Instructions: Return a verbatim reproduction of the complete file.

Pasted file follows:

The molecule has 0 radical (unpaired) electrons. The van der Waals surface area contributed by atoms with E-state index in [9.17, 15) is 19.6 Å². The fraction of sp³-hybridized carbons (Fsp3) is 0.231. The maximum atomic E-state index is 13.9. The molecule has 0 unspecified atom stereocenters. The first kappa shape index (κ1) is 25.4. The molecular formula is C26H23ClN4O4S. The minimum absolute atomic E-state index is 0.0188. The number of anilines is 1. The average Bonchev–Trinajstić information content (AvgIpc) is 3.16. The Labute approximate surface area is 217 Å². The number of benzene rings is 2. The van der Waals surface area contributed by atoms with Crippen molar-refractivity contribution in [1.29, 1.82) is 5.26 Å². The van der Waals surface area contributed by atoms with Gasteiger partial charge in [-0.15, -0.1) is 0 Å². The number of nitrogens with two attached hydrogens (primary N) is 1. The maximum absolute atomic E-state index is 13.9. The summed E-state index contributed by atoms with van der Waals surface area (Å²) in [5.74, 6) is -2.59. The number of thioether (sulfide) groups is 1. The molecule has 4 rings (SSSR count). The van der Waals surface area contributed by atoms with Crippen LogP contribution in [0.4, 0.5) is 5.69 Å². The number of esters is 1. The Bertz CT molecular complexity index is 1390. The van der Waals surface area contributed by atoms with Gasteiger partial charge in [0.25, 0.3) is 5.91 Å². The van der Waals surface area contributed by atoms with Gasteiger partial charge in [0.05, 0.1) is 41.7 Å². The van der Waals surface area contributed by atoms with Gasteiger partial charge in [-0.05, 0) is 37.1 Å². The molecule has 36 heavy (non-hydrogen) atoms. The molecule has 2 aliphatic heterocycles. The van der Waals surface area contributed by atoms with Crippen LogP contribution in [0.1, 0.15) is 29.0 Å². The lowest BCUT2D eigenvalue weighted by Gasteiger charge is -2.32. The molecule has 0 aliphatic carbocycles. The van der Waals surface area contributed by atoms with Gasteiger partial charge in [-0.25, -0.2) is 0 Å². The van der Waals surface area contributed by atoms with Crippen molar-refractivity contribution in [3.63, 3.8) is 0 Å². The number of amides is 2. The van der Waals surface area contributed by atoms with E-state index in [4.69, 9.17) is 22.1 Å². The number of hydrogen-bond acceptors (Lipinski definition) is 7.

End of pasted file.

The molecule has 0 radical (unpaired) electrons. The van der Waals surface area contributed by atoms with E-state index in [9.17, 15) is 19.6 Å². The fraction of sp³-hybridized carbons (Fsp3) is 0.231. The maximum atomic E-state index is 13.9. The molecule has 0 unspecified atom stereocenters. The first kappa shape index (κ1) is 25.4. The molecular formula is C26H23ClN4O4S. The minimum absolute atomic E-state index is 0.0188. The number of anilines is 1. The average Bonchev–Trinajstić information content (AvgIpc) is 3.16. The Labute approximate surface area is 217 Å². The number of benzene rings is 2. The van der Waals surface area contributed by atoms with Crippen molar-refractivity contribution in [1.29, 1.82) is 5.26 Å². The van der Waals surface area contributed by atoms with Gasteiger partial charge in [-0.15, -0.1) is 0 Å². The number of nitrogens with two attached hydrogens (primary N) is 1. The maximum absolute atomic E-state index is 13.9. The summed E-state index contributed by atoms with van der Waals surface area (Å²) in [5.74, 6) is -2.59. The number of thioether (sulfide) groups is 1. The molecule has 4 rings (SSSR count). The van der Waals surface area contributed by atoms with Crippen LogP contribution in [0.4, 0.5) is 5.69 Å². The number of esters is 1. The Bertz CT molecular complexity index is 1390. The van der Waals surface area contributed by atoms with Gasteiger partial charge in [0.25, 0.3) is 5.91 Å². The van der Waals surface area contributed by atoms with Gasteiger partial charge in [0.05, 0.1) is 41.7 Å². The van der Waals surface area contributed by atoms with Gasteiger partial charge in [-0.05, 0) is 37.1 Å². The molecule has 36 heavy (non-hydrogen) atoms. The molecule has 2 aliphatic heterocycles. The van der Waals surface area contributed by atoms with Crippen LogP contribution in [0.1, 0.15) is 29.0 Å². The lowest BCUT2D eigenvalue weighted by Gasteiger charge is -2.32. The molecule has 0 aliphatic carbocycles. The van der Waals surface area contributed by atoms with Gasteiger partial charge in [-0.25, -0.2) is 0 Å². The van der Waals surface area contributed by atoms with Crippen molar-refractivity contribution in [3.63, 3.8) is 0 Å². The number of amides is 2. The van der Waals surface area contributed by atoms with E-state index in [4.69, 9.17) is 22.1 Å². The number of hydrogen-bond acceptors (Lipinski definition) is 7.